In the end I found that the pressure of the deadline forced me to truly focus and make quicker decisions. It resulted in a much higher yield of work per day than I am used to. While it didn't have the same level of craft as a longer project, I learned to accept that done is better than perfect. I'd personally rather put out a larger volume of work over the course of a year, than just a few pieces that took months to execute.


Collaborating with the Client

Typically I do my best work when I have peace and quiet, completely isolated. I thought, how would it work if I was sharing a space in close proximity with my client? Would it be too much pressure, or would it help inform the process and make better decisions?

There's no single process or way to work with clients, so I tried this as an experiment. Considering my background and extroverted tendencies, I was confident I'd be able to solve their problems and manage it all on-site. Luckily, I was right.

This certainly wouldn't work for every project, but I had a feeling this organization would be open to it.  It's always good to try new things and see what yields the best product.


Clear Communication is The Most Important Thing

The only way this would work was if we clearly established the roles up front. In other words, there needed be a mutual respect between the client (they're the expert in their industry) and me as the designer.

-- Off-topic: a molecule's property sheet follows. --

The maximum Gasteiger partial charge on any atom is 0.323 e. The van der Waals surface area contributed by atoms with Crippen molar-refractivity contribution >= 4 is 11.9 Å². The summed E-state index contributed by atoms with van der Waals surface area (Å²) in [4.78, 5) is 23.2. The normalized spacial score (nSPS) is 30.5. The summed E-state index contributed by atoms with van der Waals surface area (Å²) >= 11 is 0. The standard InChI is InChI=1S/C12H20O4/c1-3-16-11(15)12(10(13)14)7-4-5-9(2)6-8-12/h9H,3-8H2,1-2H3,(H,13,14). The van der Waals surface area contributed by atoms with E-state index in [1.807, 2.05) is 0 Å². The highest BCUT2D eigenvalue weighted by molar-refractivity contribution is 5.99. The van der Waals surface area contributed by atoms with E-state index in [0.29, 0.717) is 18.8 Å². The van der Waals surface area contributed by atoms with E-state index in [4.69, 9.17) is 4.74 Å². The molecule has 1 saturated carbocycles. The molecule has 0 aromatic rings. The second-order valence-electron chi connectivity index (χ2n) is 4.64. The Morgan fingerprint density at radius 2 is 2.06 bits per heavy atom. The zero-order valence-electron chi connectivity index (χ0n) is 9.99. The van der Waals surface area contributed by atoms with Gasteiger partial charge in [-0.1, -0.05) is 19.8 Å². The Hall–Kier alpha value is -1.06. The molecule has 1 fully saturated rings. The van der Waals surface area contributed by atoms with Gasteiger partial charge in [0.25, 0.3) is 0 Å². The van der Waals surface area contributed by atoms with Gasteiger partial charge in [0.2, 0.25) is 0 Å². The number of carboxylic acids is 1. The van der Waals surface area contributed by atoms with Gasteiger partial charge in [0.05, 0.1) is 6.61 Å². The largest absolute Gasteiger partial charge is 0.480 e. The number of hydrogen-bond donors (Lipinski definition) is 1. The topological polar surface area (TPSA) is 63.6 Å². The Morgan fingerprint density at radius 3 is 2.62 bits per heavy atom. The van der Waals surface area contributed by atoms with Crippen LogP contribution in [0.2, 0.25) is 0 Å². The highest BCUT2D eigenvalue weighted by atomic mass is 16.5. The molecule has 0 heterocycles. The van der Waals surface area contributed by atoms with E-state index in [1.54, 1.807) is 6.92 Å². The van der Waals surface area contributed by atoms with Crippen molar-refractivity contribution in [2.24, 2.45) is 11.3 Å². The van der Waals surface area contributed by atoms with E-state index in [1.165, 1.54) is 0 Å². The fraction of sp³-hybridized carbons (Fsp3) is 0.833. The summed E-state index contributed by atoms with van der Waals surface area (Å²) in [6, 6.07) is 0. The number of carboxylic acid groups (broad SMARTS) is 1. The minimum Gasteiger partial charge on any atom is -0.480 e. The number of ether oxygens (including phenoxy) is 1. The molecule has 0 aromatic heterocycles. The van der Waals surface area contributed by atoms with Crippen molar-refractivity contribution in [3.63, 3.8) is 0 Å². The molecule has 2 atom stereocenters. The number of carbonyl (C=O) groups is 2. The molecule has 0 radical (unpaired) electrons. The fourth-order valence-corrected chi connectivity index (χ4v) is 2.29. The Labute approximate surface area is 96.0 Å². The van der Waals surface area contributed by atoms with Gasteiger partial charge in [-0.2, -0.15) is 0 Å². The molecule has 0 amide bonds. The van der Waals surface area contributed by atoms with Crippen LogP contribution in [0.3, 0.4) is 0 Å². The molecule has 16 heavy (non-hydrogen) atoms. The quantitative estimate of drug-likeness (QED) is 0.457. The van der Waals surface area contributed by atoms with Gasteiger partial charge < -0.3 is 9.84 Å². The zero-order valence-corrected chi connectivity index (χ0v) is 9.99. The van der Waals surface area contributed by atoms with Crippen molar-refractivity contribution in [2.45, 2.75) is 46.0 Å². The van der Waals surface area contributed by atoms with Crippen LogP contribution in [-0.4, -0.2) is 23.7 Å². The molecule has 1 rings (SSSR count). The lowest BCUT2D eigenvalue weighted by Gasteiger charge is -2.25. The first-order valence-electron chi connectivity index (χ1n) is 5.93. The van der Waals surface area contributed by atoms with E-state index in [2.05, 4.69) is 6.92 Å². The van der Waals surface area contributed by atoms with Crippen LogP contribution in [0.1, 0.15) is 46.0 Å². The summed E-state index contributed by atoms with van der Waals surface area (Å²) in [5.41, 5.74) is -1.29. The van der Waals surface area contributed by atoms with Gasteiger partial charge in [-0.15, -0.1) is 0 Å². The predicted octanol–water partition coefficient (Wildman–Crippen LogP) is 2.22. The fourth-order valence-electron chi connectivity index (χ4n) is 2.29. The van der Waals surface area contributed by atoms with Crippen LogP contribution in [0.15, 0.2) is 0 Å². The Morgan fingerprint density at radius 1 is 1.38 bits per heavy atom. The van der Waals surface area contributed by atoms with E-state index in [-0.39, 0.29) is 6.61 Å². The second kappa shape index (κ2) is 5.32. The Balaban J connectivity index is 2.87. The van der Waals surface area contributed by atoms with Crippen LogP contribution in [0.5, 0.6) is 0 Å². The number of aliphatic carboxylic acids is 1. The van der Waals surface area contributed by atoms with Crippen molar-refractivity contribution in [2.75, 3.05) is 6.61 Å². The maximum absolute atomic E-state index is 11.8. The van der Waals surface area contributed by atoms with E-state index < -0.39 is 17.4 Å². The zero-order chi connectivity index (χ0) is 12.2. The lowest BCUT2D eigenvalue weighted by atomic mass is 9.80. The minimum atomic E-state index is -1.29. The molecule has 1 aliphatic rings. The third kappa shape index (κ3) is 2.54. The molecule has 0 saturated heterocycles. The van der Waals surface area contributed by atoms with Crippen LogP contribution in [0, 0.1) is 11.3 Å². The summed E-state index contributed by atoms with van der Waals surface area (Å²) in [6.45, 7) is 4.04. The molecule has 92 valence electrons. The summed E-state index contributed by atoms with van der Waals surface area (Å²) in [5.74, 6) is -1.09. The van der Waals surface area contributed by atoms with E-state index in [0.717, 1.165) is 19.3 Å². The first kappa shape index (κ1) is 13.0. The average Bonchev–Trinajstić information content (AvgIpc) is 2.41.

Because we had all that squared away in the initial phone discussions, I was able to focus on creating the best results without worrying about the client being hypercritical.

The design process went through as any other project would, but it was just condensed into 3 days. After the first 3 days of being in Detroit (research), the process looked like this:

  • 1 day for exploration
  • 1 day for design
  • 1 day for refining and presenting

I know that doesn't seem like enough time, but as with much of graphic design, you can always go back in and tweak things afterward. Plus, I had Margo there helping out with smaller tasks like production design and color work.


I presented my designs twice; first as in-progress work, and then again as finished artwork. In the end it was a win-win situation. I got to gain valuable experience and experiment with a new style of working, and the client received their shiny new designs, plus a couple extra things that were above and beyond the scope.

I hope this article was interesting and helpful for you. If you have any feedback or questions, feel free to reach out directly at I read every email that comes in.

To see the finished project, check out the case study in my portfolio.

Eric Friedensohn